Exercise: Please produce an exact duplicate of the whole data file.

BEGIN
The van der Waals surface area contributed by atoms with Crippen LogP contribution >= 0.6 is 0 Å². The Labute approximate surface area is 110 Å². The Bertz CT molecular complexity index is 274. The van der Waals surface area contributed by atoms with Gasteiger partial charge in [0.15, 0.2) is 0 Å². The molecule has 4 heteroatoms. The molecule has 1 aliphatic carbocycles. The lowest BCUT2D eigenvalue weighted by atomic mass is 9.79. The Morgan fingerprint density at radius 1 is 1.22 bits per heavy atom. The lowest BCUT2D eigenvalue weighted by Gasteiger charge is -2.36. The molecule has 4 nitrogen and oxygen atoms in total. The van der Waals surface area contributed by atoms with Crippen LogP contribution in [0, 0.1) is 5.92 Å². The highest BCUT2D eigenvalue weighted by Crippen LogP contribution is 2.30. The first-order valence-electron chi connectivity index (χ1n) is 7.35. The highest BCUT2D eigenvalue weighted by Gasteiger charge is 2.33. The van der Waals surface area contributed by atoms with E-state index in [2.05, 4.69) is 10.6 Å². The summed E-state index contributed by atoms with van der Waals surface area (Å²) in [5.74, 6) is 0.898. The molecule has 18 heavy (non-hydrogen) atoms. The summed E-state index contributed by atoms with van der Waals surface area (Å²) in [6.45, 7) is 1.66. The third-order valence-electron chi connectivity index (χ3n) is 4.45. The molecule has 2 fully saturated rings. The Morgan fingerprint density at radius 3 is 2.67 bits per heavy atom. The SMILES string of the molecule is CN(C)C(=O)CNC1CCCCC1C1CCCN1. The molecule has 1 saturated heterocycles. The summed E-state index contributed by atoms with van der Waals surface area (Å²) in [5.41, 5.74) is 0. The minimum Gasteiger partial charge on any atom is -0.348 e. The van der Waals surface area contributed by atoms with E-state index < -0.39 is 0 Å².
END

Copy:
The van der Waals surface area contributed by atoms with Crippen LogP contribution >= 0.6 is 0 Å². The Labute approximate surface area is 110 Å². The Bertz CT molecular complexity index is 274. The van der Waals surface area contributed by atoms with Gasteiger partial charge in [0.15, 0.2) is 0 Å². The molecule has 4 heteroatoms. The molecule has 1 aliphatic carbocycles. The lowest BCUT2D eigenvalue weighted by atomic mass is 9.79. The Morgan fingerprint density at radius 1 is 1.22 bits per heavy atom. The lowest BCUT2D eigenvalue weighted by Gasteiger charge is -2.36. The molecule has 4 nitrogen and oxygen atoms in total. The van der Waals surface area contributed by atoms with Crippen LogP contribution in [0, 0.1) is 5.92 Å². The highest BCUT2D eigenvalue weighted by Crippen LogP contribution is 2.30. The first-order valence-electron chi connectivity index (χ1n) is 7.35. The highest BCUT2D eigenvalue weighted by Gasteiger charge is 2.33. The van der Waals surface area contributed by atoms with E-state index in [2.05, 4.69) is 10.6 Å². The summed E-state index contributed by atoms with van der Waals surface area (Å²) in [5.74, 6) is 0.898. The molecule has 18 heavy (non-hydrogen) atoms. The summed E-state index contributed by atoms with van der Waals surface area (Å²) in [6.45, 7) is 1.66. The third-order valence-electron chi connectivity index (χ3n) is 4.45. The molecule has 2 fully saturated rings. The Morgan fingerprint density at radius 3 is 2.67 bits per heavy atom. The SMILES string of the molecule is CN(C)C(=O)CNC1CCCCC1C1CCCN1. The molecule has 1 saturated heterocycles. The summed E-state index contributed by atoms with van der Waals surface area (Å²) in [5.41, 5.74) is 0. The minimum Gasteiger partial charge on any atom is -0.348 e. The van der Waals surface area contributed by atoms with E-state index < -0.39 is 0 Å².